Diagnostic Analytics: The Art and Science of Data-Driven Problem Solving
What do true crime podcasts and diagnostic analytics have in common?
I promise this isn’t the start of a bad joke.
If you’re an armchair detective, like myself, then you’ll know the power, and lure, of a good true crime story. When listening, it’s easy to get lost in the specifics as you try to solve the crime before the narrator. You may consider different angles, evidence, or theories.
If only there was a way to do that for our biggest business pain points….
Enter: Diagnostic analytics!
Both true crime podcasts and diagnostic analytics approach a problem from different angles and use different methods and tools. While true crime podcasts use storytelling and journalism to explore evidence, diagnostic analytics applies statistical models and algorithms to analyze data and uncover insights for improving business performance.
Diagnostic analytics is transforming the way businesses operate.
According to McKinsey, companies that extensively use data analytics are 23 times more likely to acquire new customers and six times more likely to retain them. Talk about a reason to “like + follow”!
Let's dig deep and discover the secrets of diagnostic analytics!
What are Diagnostic Analytics?
Diagnostic analytics is a branch of data analytics that focuses on examining past data in order to identify the causes of specific events. It involves analyzing data to understand why something happened or to find patterns and relationships that may help explain a particular outcome.
In other words, diagnostic analytics is about examining data to gain insights into what has already happened, as opposed to predictive analytics which is about using data to make informed predictions about the future.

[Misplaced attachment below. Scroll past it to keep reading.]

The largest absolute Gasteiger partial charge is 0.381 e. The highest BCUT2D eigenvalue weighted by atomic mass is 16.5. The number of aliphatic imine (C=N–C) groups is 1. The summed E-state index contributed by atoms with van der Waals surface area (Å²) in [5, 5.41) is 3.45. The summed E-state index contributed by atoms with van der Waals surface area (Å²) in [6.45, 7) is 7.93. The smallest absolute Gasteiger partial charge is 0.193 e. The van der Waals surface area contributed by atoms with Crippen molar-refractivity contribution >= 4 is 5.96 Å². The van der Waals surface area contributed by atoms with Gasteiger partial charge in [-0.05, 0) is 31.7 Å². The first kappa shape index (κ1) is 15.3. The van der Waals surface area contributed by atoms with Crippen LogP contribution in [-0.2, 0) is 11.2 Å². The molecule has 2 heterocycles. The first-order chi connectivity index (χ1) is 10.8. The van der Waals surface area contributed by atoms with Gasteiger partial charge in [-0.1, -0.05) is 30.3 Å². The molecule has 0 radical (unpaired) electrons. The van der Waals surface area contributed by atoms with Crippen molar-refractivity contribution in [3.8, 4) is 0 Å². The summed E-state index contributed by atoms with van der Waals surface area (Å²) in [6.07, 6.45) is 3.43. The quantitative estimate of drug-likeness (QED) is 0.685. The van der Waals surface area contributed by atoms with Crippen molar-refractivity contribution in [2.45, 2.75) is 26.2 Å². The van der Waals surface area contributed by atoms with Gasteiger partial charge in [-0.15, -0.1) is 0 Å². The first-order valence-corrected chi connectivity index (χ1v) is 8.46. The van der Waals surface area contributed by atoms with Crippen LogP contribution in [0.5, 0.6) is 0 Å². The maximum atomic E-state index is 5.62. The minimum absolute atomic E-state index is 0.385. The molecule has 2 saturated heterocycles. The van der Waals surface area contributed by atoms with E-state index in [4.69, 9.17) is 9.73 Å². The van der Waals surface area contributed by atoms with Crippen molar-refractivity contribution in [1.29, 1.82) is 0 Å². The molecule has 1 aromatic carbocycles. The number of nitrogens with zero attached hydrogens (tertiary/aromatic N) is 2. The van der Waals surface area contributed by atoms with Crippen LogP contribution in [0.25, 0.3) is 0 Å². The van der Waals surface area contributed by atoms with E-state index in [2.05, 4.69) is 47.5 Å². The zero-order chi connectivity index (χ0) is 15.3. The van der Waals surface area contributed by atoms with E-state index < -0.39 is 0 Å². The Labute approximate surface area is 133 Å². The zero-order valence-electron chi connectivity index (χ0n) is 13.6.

Diagnostic analytics can be used in a variety of industries and contexts, such as healthcare, finance, and marketing. By understanding what factors contributed to the outcome, businesses can then take targeted actions to improve performance and achieve better results in the future.
Why are diagnostic analytics important?
Diagnostic analytics is essential in marketing because it allows businesses to identify and understand problems in their marketing strategies. By analyzing data, businesses can uncover insights into consumer behavior and preferences, the effectiveness of their campaigns, and the performance of different marketing channels.
With this information, marketers can make informed decisions about how to optimize their strategies and improve ROI. Additionally, diagnostic analytics can help businesses identify and address any data quality issues or biases that may be impacting their marketing efforts. Overall, diagnostic analytics are key to data-driven marketing.
Example of diagnostic analytics:
A retail store analyzes its sales data to identify the reasons behind a recent decline in sales.
Business questions diagnostic analytics help with:
- Which products are selling poorly?
- Are there any trends in customer demographics or buying patterns?
- Are there any issues with the store's layout or merchandising?
- Are there any external factors, such as changes in the economy or increased competition, that may be affecting sales?
By analyzing sales data and answering these questions, the store can gain a deeper understanding of the factors contributing to the decline in sales and develop strategies to address them.
For example, the store may decide to adjust its product mix, redesign its store layout, or launch a new marketing campaign targeted at a specific customer segment. Without diagnostic analytics, the store would not have a clear understanding of the root causes of the problem and may not be able to effectively address it.
Are diagnostic analytics and marketing attribution the same thing?
Sorta, but no.
Diagnostic analytics looks only at past data to understand an outcome. It’s very focused on cause and effect. Marketing attribution, on the other hand, is a tool that is used as a part of diagnostic analytics. Marketing attribution is the process of identifying marketing channels and touchpoints that lead to an outcome.
How are diagnostic analytics different from predictive analytics?
The main difference between diagnostic analytics and predictive analytics is that diagnostic analytics focuses on understanding what happened in the past, while predictive analytics focuses on making predictions about the future. Diagnostic analytics and predictive analytics are, ultimately, two different types of analytics that serve different purposes.
For example, diagnostic analytics can be used to identify why sales decreased during a specific time period or why website traffic decreased after a website redesign predictive analytics can then be used to forecast future sales or customer behavior.